Updated: Jun 30, 2020
When completing some online ward simulations I found myself extremely confused regarding how many mls of fluids to provide in flushes and how many times a day. I have had a fair bit of feedback regarding this from some amazing dietitians and also students on Instagram and furthermore, I have had a few students ask me to share what help I have been provided with.
It depends on the patients feeding and medication regime. If fed for 20 hours they would usually have breaks in the feed for medication. eg. 3 med sessions a day plus feed = flush before and after each time you start the feed and before and after each medication. Flushes can be anything but the syringes are generally 60ml which makes things easier! Everyone does it different and it is usually based around patient preference/needs.
It is dependant on fluid requirements and also if on IV fluids. A pre and post flush is always required when being NG fed to make sure the tube is free to have feed flowing. Generally pre and post flush can be 50 or 100mls. If the persons fluid requirements are quite high then opt for the 100mls as that would be 200mls (pre+post) counting to their fluid intake. There is not a definite number of how many flushes a person has. A person may have a fluid req of 2L, the feed mau provide 1000mls and then they will have 100ml pre and post feed flush, totally 1200mls. They are then still in a deficit of 800mls so you need to find out if on IV as this will likely cover the deficit. If they aren't, you could write on your regime, deficit of 800mls, please ensure this provided via extra flushes with meds at a max flush of 200mls- to ensure don't do a large flush the patient may not tolerate. Make sure to find out if the patient is also drinking themselves as this will reduce flushes.
Depends, if feed is running for 20 hours you would pause the feed, flush and provide meds then flush again and reconnect the feed then repeat as needed! Sometimes you can add flushes to make up fluid intake to decrease/elimintate the need for IV fluids. You can provide all kinds of volumes of flushes, id say a minimum of 30ml depending on viscosity of feed (I usually go 50ml) and can bolus up to tolerance (I wouldn't normally bolus more than 250ml at a time). Always consult the nurse regarding meds. You need to be extra careful if a patient is on a fluid restriction as you need to be more precise- ward staff should be extra detailed in their documentation as you'd count soups/custard/yoghurt as fluid in addition to drinks.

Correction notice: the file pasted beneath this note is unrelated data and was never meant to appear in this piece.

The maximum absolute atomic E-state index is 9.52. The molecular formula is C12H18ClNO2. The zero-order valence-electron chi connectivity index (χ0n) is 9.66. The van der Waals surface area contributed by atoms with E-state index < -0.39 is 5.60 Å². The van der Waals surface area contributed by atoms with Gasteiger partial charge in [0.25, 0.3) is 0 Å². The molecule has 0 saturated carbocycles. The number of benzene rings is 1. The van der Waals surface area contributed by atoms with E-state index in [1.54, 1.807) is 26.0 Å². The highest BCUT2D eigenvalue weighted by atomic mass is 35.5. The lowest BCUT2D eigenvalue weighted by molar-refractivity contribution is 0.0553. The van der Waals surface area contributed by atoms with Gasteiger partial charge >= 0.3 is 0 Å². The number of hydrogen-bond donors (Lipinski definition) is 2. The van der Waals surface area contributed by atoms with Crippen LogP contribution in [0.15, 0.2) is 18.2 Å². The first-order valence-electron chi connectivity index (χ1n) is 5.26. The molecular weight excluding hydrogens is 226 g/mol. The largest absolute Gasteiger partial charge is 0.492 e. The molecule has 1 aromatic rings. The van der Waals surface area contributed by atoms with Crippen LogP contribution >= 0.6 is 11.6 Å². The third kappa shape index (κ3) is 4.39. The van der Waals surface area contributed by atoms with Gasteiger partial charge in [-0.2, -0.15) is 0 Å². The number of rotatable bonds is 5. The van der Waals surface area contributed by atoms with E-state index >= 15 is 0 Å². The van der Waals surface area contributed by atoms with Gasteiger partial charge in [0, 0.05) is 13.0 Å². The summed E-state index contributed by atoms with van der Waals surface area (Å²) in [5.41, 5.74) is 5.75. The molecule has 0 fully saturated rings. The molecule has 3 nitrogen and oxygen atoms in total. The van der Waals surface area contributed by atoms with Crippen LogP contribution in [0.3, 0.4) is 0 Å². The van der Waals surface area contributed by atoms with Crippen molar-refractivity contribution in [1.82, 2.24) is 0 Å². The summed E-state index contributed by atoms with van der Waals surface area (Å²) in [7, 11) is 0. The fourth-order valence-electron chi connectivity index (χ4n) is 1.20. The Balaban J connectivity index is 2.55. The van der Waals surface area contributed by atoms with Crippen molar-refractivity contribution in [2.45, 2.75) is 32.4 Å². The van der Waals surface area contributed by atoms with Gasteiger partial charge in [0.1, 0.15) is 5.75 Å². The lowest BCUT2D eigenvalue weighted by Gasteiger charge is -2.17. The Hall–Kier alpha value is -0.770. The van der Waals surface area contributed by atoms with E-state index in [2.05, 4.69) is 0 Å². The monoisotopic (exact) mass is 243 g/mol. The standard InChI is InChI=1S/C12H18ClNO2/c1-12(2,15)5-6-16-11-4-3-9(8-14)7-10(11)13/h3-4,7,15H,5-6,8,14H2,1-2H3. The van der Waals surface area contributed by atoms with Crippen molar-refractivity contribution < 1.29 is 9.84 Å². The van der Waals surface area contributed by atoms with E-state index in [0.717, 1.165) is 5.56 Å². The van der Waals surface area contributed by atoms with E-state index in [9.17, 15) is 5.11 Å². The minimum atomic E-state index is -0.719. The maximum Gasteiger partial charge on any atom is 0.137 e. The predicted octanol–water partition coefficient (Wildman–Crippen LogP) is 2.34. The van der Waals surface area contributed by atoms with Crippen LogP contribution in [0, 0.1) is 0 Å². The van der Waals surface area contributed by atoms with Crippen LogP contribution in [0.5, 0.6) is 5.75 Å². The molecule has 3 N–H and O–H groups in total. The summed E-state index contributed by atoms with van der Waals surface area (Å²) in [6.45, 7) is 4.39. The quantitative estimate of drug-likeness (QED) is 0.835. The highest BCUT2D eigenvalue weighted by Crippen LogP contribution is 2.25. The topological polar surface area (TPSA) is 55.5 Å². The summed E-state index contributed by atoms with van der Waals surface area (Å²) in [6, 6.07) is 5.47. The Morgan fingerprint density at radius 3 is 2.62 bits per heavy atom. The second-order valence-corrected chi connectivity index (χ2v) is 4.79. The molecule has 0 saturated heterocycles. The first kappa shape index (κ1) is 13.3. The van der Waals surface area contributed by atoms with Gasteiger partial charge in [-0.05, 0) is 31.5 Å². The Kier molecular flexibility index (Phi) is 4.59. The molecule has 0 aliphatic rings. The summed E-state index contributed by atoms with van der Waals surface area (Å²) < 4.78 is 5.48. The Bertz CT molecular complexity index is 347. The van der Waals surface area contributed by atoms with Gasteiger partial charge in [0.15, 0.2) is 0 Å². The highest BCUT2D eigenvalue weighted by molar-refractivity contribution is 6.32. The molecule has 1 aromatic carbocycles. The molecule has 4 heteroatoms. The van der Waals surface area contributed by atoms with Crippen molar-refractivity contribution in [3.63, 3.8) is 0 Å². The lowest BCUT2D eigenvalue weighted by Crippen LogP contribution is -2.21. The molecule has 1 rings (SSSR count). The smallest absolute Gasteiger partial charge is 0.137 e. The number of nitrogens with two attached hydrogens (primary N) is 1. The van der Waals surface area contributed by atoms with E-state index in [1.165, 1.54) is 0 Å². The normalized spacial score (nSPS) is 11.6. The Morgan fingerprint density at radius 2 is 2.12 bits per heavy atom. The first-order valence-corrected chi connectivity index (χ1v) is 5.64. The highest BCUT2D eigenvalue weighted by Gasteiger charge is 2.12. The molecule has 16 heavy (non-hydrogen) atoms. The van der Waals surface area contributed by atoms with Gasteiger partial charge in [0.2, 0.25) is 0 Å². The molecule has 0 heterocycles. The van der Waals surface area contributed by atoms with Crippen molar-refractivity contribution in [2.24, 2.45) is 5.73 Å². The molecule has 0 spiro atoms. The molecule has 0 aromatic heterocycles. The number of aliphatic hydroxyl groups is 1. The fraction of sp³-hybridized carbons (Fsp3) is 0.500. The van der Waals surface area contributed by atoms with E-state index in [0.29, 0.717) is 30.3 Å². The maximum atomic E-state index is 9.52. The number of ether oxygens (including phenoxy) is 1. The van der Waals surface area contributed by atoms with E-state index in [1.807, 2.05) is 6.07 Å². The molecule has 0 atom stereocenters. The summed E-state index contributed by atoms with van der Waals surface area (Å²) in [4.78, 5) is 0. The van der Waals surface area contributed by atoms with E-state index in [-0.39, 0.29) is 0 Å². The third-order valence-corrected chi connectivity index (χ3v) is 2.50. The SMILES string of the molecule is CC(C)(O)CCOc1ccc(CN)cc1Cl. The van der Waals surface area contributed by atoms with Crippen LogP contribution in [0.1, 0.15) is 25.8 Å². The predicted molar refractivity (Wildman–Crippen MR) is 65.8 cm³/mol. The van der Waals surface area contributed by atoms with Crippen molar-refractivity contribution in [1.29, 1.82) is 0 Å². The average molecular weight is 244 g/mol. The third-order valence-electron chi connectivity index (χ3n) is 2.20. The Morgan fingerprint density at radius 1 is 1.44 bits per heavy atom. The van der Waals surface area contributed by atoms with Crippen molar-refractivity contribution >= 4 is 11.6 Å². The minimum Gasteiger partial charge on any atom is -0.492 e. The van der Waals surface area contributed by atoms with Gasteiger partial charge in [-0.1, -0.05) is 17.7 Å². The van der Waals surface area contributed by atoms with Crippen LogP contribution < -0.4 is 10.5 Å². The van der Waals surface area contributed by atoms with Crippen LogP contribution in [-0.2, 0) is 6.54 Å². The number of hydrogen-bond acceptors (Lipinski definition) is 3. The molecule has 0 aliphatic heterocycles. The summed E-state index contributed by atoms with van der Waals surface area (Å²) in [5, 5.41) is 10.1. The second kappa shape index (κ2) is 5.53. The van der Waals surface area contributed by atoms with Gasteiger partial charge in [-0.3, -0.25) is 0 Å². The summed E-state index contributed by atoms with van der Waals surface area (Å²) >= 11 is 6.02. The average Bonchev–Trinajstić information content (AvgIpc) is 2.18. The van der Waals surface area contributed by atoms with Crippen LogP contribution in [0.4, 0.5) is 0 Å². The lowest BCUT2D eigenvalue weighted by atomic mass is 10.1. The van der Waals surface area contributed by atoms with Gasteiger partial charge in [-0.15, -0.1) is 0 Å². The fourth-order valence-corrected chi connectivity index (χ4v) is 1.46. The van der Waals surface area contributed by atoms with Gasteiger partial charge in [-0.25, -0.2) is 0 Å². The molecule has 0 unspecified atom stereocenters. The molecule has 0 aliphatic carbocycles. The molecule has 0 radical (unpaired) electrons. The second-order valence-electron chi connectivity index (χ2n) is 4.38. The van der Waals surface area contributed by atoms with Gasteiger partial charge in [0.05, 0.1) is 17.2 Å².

We rely on documentation from nursing staff/whoever is filling out food and fluid balance charts and all our recommendations are based on estimates. If in doubt, consult the latest PENG handbook and NICE guidelines for fluid requirements for different ages, gender, clinical conditions.
The tube is flushed any time there is a break in the feed. So if fed for 20hrs continuously there would only be a flush pre and post feed BDS and then again pre and post meds - depends on how many meds given and whether given at different times of the day. In terms of volume, I think we were taught 60-100ml but I don't think there is necessarily a set number. If the patient is on a fluid restriction, you may choose 60ml or if they have higher fluid requirements you may choose 100+.
Estelle Kearney (@estelledietitian)
It differs for every patient depending on a number of factors and is down to clinical judgement. The number of flushes may depend on how often the pt requires their meds to be administered. Standard volume is usually 60-100ml but for example, if a patient is on a fluid restriction it might be lower or higher for those with higher fluid requirements. If a patient is provided with flushes X5, then perhaps they are being bolus fed or have meds that need to be administered at certain times.
Another dietitian (Anon)
It's recommended to do 60-100ml pre and post fed and meds to stop it blocking. 20-30ml can also be provided between each medication. A patient may then need more flushes throughout the day to meet requirements.